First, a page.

Story of England
Take a chronological journey through the key periods in England’s past. Explore thousands of years of history and discover how the changes that the country has seen can be traced through English Heritage’s sites.
Learn how the daily lives of ordinary people have altered over the centuries, and how seismic shifts in power and religion permanently shaped the nation.
Prehistory (Before AD 43)
Prehistory is the time before written records. It’s the period of human history we know the least about, but it’s also the longest by far.
The earliest known humans arrived in these lands around 900,000 years ago. Prehistory stretches from then until the Roman invasion in AD 43. In the hundreds of thousands of years before history began, these lands underwent huge climactic, societal, political, technological and geological changes.Introduction to Prehistoric England
Romans (AD 43–c.410)
In 55–54 BC, Julius Caesar arrived on the shores of Britain, but thanks to guerrilla resistance and bad weather, his conquest was not successful. Almost 100 years later, in AD 43 the emperor Claudius launched a full-scale invasion, and Britain’s Roman era began.
The Romans stayed in Britain for almost four centuries. In some parts of the country they were met with rebellion and resistance, but in more peaceful areas cities were founded, villas constructed and a network of roads developed that can still be traced today. And in AD 122, the emperor Hadrian, visiting Britain, ordered the building of his famous wall.Introduction to Roman England
Early Medieval (c.410–1066)
The six and a half centuries between the end of Roman rule and the Norman Conquest are among the most important in English history. This long period is also one of the most challenging to understand – which is why it has traditionally been labelled the ‘Dark Ages’.
Yet a kingdom of England emerged in these centuries, and with it a new ‘English’ identity and language.Introduction to Early Medieval England
Duke William of Normandy’s resounding triumph over King Harold at the Battle of Hastings in 1066 marked the dawn of a new era. The overthrow of the Saxon kingdom of England was to transform the country the Normans conquered, from how it was organised and governed to its language and customs – and perhaps most visibly today, its architecture.
This was also a period of upheaval and change, a time of revolt, civil war, devastating plague and royal unrest.Introduction to Medieval England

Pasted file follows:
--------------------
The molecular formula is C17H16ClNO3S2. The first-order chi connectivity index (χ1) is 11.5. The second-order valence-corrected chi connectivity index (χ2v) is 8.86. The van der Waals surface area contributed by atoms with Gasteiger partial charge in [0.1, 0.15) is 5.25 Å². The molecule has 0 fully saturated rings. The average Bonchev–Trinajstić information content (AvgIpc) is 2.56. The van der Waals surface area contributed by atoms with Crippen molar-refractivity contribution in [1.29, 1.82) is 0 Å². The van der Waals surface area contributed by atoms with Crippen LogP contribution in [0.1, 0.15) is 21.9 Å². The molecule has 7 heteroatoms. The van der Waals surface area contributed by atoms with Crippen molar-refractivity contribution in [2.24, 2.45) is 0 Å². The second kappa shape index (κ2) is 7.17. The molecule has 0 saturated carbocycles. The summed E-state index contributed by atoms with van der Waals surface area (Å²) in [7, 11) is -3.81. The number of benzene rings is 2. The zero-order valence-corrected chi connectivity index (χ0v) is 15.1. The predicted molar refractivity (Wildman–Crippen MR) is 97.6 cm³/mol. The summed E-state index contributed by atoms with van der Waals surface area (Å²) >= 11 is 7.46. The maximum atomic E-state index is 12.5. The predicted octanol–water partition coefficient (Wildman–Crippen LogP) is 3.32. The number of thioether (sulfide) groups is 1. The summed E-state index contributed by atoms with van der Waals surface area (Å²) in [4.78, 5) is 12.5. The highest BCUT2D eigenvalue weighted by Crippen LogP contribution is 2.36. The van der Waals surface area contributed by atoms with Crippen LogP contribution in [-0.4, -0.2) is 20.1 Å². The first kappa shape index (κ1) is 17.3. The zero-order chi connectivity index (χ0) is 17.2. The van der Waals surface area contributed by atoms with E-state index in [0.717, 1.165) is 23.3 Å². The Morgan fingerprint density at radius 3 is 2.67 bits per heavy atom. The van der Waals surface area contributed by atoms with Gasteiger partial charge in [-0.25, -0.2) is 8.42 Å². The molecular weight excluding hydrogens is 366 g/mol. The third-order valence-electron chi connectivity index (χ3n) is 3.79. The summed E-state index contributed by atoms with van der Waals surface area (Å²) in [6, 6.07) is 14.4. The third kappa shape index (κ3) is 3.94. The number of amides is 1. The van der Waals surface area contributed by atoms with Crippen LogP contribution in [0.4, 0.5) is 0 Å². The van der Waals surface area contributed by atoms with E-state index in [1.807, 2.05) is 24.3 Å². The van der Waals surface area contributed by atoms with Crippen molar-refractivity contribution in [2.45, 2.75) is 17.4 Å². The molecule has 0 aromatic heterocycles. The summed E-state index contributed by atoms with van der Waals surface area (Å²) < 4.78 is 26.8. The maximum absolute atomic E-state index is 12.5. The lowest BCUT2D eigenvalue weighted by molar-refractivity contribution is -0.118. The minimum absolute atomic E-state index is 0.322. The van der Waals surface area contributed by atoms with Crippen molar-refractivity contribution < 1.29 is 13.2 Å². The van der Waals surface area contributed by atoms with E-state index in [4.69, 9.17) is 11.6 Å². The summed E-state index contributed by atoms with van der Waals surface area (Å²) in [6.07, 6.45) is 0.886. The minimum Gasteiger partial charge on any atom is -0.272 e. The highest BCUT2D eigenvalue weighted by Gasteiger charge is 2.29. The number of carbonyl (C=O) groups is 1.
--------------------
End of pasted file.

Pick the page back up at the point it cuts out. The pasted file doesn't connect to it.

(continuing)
Henry VII’s victory against Richard III at the Battle of Bosworth ended the turbulent Wars of the Roses and began the Tudor dynasty – possibly the most famous royal family in English history.
The country underwent huge changes during the reigns of three generations of Tudor monarchs. Henry VIII ushered in a new state religion, and the increasing confidence of the state coincided with the growth of a distinctively English culture.Introduction to Tudor England
The Stuart era began when James I, who was also James VI of Scotland, succeded Elizabeth I. She had died childless in 1603. James's ascention to the throne brought together the the two long-warring nations of England and Scotland.
The Stuart period witnessed intense religious and political conflicts, which shifted power from the monarchy to parliament. Meanwhile, discoveries and innovations transformed science, architecture and everyday life.Introduction to Stuart England
When Queen Anne died in 1714 with no surviving children, the German Hanoverians were brought in to succeed her. This began the Georgian age – named after the first four Hanovarian kings, all called George.
This period saw Britain establish itself as an international power at the centre of an expanding empire, and accelerating change from the 1770s onwards made it the world’s first industrialised nation.Introduction to Georgian England
Queen Victoria came to the throne when she was just 18 years old. She would rule Britain for over 60 years. During this long reign, the country acquired unprecedented power and wealth. Britain’s reach extended across the globe because of its empire, political stability, and revolutionary developments in transport and communication.
Many of the intellectual and cultural achievements of this period are still with us today.Introduction to Victorian England
20th century (1901–2000)
The Britain of the year 2000 was unimaginable at the end of the Victorian era in 1901.
The 20th century saw two world wars catalyse enormous social change across the country, including dramatic enhancements in health and education. The motor car stormed through town and country, transforming both, and Britain no longer ruled a third of the planet.Introduction to 20th-century England